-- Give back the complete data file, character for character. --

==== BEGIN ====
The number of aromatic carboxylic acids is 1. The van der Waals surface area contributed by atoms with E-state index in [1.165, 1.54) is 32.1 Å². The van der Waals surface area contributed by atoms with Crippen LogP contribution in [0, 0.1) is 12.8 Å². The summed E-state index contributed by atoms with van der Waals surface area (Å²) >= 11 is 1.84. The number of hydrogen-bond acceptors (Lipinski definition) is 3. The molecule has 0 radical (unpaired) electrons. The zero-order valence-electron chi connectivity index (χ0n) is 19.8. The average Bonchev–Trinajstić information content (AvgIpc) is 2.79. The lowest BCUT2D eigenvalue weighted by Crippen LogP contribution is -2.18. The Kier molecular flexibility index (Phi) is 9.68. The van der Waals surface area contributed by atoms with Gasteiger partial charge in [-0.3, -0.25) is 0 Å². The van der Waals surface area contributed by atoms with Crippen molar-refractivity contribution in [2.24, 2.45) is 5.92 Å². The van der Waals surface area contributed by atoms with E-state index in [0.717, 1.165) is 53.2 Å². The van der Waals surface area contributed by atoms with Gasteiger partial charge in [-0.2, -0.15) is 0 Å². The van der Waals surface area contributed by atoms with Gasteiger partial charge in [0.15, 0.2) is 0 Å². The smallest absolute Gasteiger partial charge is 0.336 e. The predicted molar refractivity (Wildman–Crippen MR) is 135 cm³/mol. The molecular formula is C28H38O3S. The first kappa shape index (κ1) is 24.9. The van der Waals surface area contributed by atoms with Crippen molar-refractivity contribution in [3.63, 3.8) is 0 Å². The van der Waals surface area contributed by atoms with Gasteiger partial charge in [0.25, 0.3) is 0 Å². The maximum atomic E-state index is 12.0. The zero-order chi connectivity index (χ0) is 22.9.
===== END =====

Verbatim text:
The number of aromatic carboxylic acids is 1. The van der Waals surface area contributed by atoms with E-state index in [1.165, 1.54) is 32.1 Å². The van der Waals surface area contributed by atoms with Crippen LogP contribution in [0, 0.1) is 12.8 Å². The summed E-state index contributed by atoms with van der Waals surface area (Å²) >= 11 is 1.84. The number of hydrogen-bond acceptors (Lipinski definition) is 3. The molecule has 0 radical (unpaired) electrons. The zero-order valence-electron chi connectivity index (χ0n) is 19.8. The average Bonchev–Trinajstić information content (AvgIpc) is 2.79. The lowest BCUT2D eigenvalue weighted by Crippen LogP contribution is -2.18. The Kier molecular flexibility index (Phi) is 9.68. The van der Waals surface area contributed by atoms with Gasteiger partial charge in [-0.3, -0.25) is 0 Å². The van der Waals surface area contributed by atoms with Crippen molar-refractivity contribution in [2.24, 2.45) is 5.92 Å². The van der Waals surface area contributed by atoms with E-state index in [0.717, 1.165) is 53.2 Å². The van der Waals surface area contributed by atoms with Gasteiger partial charge in [-0.2, -0.15) is 0 Å². The van der Waals surface area contributed by atoms with Gasteiger partial charge in [0.15, 0.2) is 0 Å². The smallest absolute Gasteiger partial charge is 0.336 e. The predicted molar refractivity (Wildman–Crippen MR) is 135 cm³/mol. The molecular formula is C28H38O3S. The first kappa shape index (κ1) is 24.9. The van der Waals surface area contributed by atoms with Crippen molar-refractivity contribution in [3.63, 3.8) is 0 Å². The van der Waals surface area contributed by atoms with Gasteiger partial charge in [0.25, 0.3) is 0 Å². The maximum atomic E-state index is 12.0. The zero-order chi connectivity index (χ0) is 22.9.